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Falling prices, large stocks could impact sugar program talks during farm bill debate

Plummeting sugar prices and large stocks may reshape the debate over the sugar program if Congress resumes consideration of the farm bill this year.

The Senate-passed farm bill did not make any changes in the sugar program, which directs the Agriculture Department to maintain sugar prices at certain levels by restricting imports, and neither did the House Agriculture Committee.

But the House has not taken up the farm bill and industrial-scale candy companies and other sweetener users are hoping that there will be a vote on the House floor on proposals to make it easier to import sugar and thus reduce prices even more.

“U.S. sugar producers desperately need Congress to renew no-cost sugar policy if they are going to have a chance to survive,” said Phillip Hayes, a spokesman for the American Sugar Alliance, which represents the cane and beet growers.

But the Coalition for Sugar Reform, a group of candy companies and other industrial users, is not backing down on its campaign to change the program.

“While the U.S. price of sugar has recently fallen, it's fallen from an all-time record high that produced incredible windfall profits for domestic producers and processors over the past three years,” said Jennifer Cummings of the Fratelli Group, a public relations firm that represents the users’ coalition. Sweetener users, she added, have to pay higher prices than their foreign competitors.

The fall in sugar prices and the realization that there would be large stocks has occurred rather quickly over the last three months.

Raw sugar prices dipped as low as 21.5 cents per pound during October, about 40 percent lower than a year ago, and low prices are predicted for the foreseeable future, ASA said in a recent news release.

But the severity of the situation and the long-term prospects became clear only on Friday when the Agriculture Department released a report showing the high level of stocks on hand that had led to the lower prices.

The report showed that the 2011-2012 ending stocks as of September 30—a measure of end-of-year surplus supplies — rose above 2 million short tons for the first time since the 2000-2001 crop year.

This year’s ending stocks are predicted to be even higher, at 2.2 million tons, the highest since the 1999-2000 crop year.

Stocks as a percent of consumption, the stocks/use ratio, rose to 17.5 percent for the year that ended September 30 and to 18.7 percent for the year that will end Sept. 30, 2013.

“For perspective, 2.2 million tons would be enough leftover sugar to give every American an additional 14 pounds on top of what they already consume,” ASA said in its news release.

ASA Chief Economist Jack Roney told The Hagstrom Report the USDA report was “stunning.”

Hayes said the surplus is due to big crops in the United States and Mexico and unlimited imports from Mexico under the North American Free Trade Agreement.

ASA officials plan to remind Congress that food processors have continually made money.

“The big candy lobby has complained of high sugar prices on Capitol Hill for months despite their own increasing profits,” said ASA Chairman Ryan Weston, a grower lobbyist. “Now they have big profits, cheap sugar, and a rosy outlook for the future, so lawmakers will be much less receptive to their poor-mouthing.”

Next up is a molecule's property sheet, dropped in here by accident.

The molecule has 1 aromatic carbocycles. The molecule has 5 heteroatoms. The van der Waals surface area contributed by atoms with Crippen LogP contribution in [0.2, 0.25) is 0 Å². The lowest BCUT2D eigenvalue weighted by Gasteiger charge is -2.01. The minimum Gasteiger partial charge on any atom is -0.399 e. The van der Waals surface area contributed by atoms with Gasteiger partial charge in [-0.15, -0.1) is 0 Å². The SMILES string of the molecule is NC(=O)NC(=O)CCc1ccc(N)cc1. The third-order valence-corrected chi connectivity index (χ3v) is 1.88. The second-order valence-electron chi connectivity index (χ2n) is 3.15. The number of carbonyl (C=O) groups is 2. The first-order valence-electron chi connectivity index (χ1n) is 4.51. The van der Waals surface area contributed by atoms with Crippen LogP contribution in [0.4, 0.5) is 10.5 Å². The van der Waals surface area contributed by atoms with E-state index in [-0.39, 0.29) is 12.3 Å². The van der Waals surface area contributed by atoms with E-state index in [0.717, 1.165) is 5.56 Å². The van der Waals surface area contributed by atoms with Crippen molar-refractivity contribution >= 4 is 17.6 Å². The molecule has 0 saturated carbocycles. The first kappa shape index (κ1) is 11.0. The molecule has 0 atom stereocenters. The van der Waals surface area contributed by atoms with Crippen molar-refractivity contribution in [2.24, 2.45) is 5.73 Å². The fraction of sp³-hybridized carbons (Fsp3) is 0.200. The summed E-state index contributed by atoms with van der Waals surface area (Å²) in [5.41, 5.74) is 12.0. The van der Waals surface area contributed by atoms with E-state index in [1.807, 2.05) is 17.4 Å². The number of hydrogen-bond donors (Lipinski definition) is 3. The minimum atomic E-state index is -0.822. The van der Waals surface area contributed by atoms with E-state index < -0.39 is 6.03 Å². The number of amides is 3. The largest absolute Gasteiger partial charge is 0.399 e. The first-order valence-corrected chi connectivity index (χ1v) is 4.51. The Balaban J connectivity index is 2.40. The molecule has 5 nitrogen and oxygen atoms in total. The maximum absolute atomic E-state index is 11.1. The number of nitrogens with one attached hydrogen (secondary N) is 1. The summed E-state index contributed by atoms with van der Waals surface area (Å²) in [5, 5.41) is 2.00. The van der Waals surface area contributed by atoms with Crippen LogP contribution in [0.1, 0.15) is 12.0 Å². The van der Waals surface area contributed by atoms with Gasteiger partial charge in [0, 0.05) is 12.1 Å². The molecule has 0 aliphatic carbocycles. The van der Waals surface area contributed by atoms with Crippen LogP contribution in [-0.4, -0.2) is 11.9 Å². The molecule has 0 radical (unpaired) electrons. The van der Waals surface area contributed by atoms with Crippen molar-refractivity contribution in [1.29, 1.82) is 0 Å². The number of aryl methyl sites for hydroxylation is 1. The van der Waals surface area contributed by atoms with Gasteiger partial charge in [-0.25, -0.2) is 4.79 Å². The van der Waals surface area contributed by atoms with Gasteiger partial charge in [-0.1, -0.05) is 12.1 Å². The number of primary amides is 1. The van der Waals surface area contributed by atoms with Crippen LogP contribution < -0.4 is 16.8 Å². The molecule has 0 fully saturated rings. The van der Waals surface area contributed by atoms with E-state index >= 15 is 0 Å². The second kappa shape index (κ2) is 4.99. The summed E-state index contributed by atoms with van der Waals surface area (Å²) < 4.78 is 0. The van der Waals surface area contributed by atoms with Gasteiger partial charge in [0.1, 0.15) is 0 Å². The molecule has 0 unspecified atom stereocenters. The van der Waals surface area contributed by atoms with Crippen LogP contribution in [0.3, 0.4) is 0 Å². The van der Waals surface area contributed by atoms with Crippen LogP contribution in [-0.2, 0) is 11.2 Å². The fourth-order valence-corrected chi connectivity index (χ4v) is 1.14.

Hayes noted that despite the rapidly falling cost of sugar, large food makers have not reduced prices for sweetened products in the grocery store.

“They are padding their profits right now,” he said. “Most people are surprised to learn that confectioners actually have higher profit margins than major oil companies and even casinos.”

The growers point out that the sugar program is supposed to operate at no cost to the taxpayers, but the users note that they are forced to pay more money.

“The 2008 farm bill provisions, which severely restricted supply, led to refined sugar prices soaring to previously unheard-of levels, distorted markets, short supplies and incentives for businesses to locate food production offshore,” Cummings said. “That will happen again any year that the domestic sugar crop is down, unless Congress enacts sugar reform.”

But Hayes maintained that the high recent prices were due to world conditions and American consumers’ preference for sugar as opposed to other sweeteners, such as high fructose corn syrup.

Cummings also noted that her group’s proposals are not aimed at abolishing U.S. sugar price supports and import quotas, only moderating them.

“If Congress approves reform proposals, there will still be a government safety net for sugar growers,” she said.

Since Hurricane Katrina reduced U.S. sugar output and caused temporary problems for candy makers and others, the Sweetener Users Association has maintained that it wants to maintain the current level of U.S. sugar production on a geographically-wide basis, but Hayes said that the users’ proposals would force some U.S. sugar growers out of business.

The period of high prices was relatively brief, Hayes said. October’s 21.5-cent low is remarkably similar to raw prices seen in past decades, he said.

Prices averaged 22.2 cents in the 1980s, 22.0 cents in the 1990s, and 21.4 cents in the 2000s. More than half of all U.S. sugar-producing operations closed during that three-decade period, but sugar growers have recently been able to modernize their operations.

Hayes also noted that when the European Union changed its sugar program it went through a period of market chaos because expected imports turned out to be unreliable.